They’re coming in through your screen doors, your chimney, your air conditioner or any opening they can find.
They’re stink bugs.
“This fall we seem to have a pretty high density of bugs,” said Tom Kuhar, professor of Entomology at Virginia Tech. “We don’t know what occurred this fall, but there are some areas of [Virginia] where the numbers are up at really high levels.”
While there are quite a few kinds of stink bugs, the most problematic ones are the Brown Marmorated variety — an invasive species that is originally from China.
Can you keep the bugs out of your house? According to Ph.D. student Sean Boyle, the short answer is no. But there are steps you can take to diminish how many get in.
“There are obvious ways, checking screen doors. They seem to aggregate around screens on hot afternoons in the fall,” said Boyle. “They’re really nifty at getting into AC units and getting into your house one way or another, like through a chimney. So there’s only so much a homeowner can do.”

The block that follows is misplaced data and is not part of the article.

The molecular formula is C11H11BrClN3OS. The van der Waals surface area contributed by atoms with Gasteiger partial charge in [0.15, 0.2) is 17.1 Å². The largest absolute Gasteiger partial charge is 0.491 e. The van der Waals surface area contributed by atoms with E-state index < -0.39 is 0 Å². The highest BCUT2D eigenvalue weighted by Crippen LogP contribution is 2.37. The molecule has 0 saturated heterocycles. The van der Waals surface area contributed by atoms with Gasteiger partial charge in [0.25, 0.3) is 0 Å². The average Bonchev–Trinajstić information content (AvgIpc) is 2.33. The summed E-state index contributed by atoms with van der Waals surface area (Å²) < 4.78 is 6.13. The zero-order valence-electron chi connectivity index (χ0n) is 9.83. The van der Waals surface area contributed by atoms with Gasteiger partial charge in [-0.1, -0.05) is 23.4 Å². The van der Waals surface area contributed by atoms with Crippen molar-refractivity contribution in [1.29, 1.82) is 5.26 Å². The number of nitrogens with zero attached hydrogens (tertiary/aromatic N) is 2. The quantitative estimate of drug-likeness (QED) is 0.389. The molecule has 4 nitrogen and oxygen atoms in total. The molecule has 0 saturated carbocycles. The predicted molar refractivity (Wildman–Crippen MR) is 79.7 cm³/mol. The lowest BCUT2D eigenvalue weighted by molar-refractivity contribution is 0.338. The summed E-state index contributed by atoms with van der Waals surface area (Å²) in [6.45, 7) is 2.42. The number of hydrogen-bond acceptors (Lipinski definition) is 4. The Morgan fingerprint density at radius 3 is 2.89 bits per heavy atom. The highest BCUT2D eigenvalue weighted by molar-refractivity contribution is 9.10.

Kuhar said the stink bugs are most active in the afternoon as temperatures start to cool. During the fall, the afternoon sunlight also attracts the bugs.
“Just knowledge of that, knowing there’s a lot of bug movement during that couple of hour span of 2-o’clock to 4-o’clock,” said Kuhar. “It’s a good chance that’s when a lot of them are getting in.”
Therefore, it may help if you keep your doors and windows shut during that time.
Once they’re in, you can still fight back.
At night, set out a pan filled with soapy water with a light shining on the water. The light will attract the bugs and they will die in the soapy solution. Then, you can just toss them out in the morning.